The government has refused a Times of Malta Freedom of Information request about an investigation into alleged negligence at Mater Dei Hospital that left a baby needing a leg amputation abroad.

In November 2022, seven-month-old Zayn Seguna was admitted to Mater Dei after developing bronchiolitis during a family trip to Malta to visit family.

But this was not the end of baby Seguna’s troubles. His family claimed that, while treating him, doctors damaged an artery causing a blood clot to form.

The clot and resulting restricted blood flow caused Zayn’s left leg to swell, leading to significant muscle and tissue damage, according to the boy’s mother, who later told the Australian media that the Maltese doctors operating on her son had “destroyed his life”.

After four days under observation, the decision was made to send baby Seguna to the UK for emergency treatment, where doctors were forced to amputate the lower half of his leg.

The boy’s family later accused doctors at Mater Dei of negligence and filed a formal complaint against the hospital. 

Responding to questions last year, a spokesperson for the health ministry said an internal investigation had been opened and was ongoing.

Contacted again earlier this year with questions about the investigation and its findings, the ministry said that “Mater Dei took the necessary actions and implemented recommendations after an internal review was concluded” but did not supply any other details.

Times of Malta subsequently lodged a Freedom of Information (FOI) request with the health ministry asking for a copy of the review’s findings and recommendations.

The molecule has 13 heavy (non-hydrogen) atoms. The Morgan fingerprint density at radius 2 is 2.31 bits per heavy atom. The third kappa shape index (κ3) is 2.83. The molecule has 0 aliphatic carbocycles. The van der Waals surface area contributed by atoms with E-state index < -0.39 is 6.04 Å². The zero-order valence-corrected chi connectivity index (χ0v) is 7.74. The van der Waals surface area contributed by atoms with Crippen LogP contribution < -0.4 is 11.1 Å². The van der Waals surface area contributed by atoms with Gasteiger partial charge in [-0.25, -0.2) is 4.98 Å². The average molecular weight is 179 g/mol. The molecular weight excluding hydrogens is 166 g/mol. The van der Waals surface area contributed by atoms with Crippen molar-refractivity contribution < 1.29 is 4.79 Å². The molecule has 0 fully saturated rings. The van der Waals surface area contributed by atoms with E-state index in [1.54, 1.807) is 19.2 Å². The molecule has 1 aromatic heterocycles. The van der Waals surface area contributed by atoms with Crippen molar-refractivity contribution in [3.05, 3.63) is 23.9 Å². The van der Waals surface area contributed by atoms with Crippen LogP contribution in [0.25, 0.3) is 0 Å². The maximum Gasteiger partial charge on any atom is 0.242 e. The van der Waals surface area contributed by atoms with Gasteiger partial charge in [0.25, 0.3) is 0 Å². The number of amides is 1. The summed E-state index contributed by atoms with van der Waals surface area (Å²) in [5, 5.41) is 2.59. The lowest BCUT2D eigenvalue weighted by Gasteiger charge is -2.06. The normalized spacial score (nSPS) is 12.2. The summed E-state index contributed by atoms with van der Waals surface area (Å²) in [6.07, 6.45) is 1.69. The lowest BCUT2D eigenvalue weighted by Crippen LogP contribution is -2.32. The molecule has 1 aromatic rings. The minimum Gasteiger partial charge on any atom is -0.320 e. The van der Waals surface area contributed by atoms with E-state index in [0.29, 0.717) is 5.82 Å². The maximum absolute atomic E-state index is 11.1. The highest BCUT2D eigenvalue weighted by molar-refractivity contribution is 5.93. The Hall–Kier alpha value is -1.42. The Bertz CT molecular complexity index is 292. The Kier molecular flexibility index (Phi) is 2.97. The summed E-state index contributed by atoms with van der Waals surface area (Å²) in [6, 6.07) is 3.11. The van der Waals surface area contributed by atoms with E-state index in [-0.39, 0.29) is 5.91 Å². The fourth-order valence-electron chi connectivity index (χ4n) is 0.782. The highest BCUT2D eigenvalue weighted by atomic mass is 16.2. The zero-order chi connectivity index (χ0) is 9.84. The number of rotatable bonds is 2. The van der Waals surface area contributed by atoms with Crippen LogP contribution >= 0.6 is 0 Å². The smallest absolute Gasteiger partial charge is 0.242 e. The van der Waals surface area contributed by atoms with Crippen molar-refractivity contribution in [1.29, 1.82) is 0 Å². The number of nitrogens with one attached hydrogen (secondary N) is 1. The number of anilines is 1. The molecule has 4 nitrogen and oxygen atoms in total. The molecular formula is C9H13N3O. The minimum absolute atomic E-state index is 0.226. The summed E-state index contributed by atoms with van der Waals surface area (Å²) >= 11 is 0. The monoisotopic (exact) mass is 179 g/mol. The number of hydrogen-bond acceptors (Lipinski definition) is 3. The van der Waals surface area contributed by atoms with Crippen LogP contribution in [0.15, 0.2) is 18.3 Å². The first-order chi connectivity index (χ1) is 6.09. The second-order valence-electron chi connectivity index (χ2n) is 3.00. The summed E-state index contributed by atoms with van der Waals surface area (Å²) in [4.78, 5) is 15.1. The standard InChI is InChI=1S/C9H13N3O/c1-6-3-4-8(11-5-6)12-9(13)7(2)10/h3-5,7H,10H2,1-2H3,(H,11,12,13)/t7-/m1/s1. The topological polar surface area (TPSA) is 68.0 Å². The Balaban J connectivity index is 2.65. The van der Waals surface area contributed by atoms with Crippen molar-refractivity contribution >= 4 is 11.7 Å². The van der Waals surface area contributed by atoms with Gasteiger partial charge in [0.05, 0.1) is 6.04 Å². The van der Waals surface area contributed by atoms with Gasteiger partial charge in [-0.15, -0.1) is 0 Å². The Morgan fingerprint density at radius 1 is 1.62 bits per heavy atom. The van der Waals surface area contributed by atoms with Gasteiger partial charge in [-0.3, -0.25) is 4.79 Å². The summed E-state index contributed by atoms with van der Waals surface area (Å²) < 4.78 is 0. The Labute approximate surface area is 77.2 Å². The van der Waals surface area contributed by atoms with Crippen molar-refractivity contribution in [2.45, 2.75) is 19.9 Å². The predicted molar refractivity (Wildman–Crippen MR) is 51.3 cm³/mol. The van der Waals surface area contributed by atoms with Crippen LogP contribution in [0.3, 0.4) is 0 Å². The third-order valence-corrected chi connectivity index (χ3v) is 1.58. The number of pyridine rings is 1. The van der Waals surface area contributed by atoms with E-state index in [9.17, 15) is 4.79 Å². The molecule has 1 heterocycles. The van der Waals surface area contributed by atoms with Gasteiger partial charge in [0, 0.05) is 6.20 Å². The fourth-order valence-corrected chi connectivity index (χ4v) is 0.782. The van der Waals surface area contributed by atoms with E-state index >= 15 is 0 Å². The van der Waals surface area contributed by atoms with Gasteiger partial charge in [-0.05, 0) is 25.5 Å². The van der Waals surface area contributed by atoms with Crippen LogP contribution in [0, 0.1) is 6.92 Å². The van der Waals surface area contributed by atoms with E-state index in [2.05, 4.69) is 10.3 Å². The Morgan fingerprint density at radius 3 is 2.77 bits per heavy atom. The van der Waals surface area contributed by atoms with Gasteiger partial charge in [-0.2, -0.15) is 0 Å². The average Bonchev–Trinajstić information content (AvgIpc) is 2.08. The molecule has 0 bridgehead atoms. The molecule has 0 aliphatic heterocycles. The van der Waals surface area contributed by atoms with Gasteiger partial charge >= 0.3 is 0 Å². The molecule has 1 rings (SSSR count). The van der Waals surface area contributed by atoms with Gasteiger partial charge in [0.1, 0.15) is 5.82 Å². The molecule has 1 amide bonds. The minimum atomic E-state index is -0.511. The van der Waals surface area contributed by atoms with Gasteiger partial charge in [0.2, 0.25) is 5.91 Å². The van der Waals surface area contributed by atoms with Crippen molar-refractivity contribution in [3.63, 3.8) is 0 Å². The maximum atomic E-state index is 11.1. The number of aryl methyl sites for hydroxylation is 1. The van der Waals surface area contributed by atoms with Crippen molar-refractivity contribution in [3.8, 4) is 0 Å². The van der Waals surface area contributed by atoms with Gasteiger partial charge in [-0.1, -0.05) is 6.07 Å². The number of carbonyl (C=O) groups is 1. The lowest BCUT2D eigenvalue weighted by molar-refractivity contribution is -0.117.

But that request was refused, with the ministry’s chief medical officer Walter Busuttil saying the findings were “considered as an exempt document”. According to Busuttil, the review was exempt from the FOI process because it benefited from “professional privilege”, a legal concept which protects communication between some professionals and their clients from being disclosed, because lawyers acting for Mater Dei had compiled the report.

The chief medical officer also said the findings of the hospital review were exempt from the FOI process because their release could influence any ongoing related trial or disciplinary hearing.

Sources close to the medical council (MCM) said an investigation was underway but had been “suspended pending the outcome of court decisions and appeals”.

At the time of publication, however, Times of Malta was not able to find information on any civil court case lodged by the boy’s family in Australia or Malta and, when contacted, the police said they had not investigated the incident.

Sources also said that, “given the constitutional case, the MCM has suspended such cases as well”, in reference to the constitutional court case by doctor and Nationalist MP Stephen Spiteri.

Spiteri had successfully argued the council had breached his fundamental rights when investigating him for allegedly signing medical certificates without examining patients, with the constitutional court subsequently nullifying the council’s proceedings.

Times of Malta plans to appeal the FOI decision.

Last year, Times of Malta won an appeal against Enemalta before the Freedom of Information watchdog, the IDPC, after the State-owned energy company also claimed an internal report about the Montenegro wind farm deal was legally privileged. It was subsequently ordered to hand over the report.

Sign up to our free newsletters

Get the best updates straight to your inbox:
Please select at least one mailing list.

You can unsubscribe at any time by clicking the link in the footer of our emails. We use Mailchimp as our marketing platform. By subscribing, you acknowledge that your information will be transferred to Mailchimp for processing.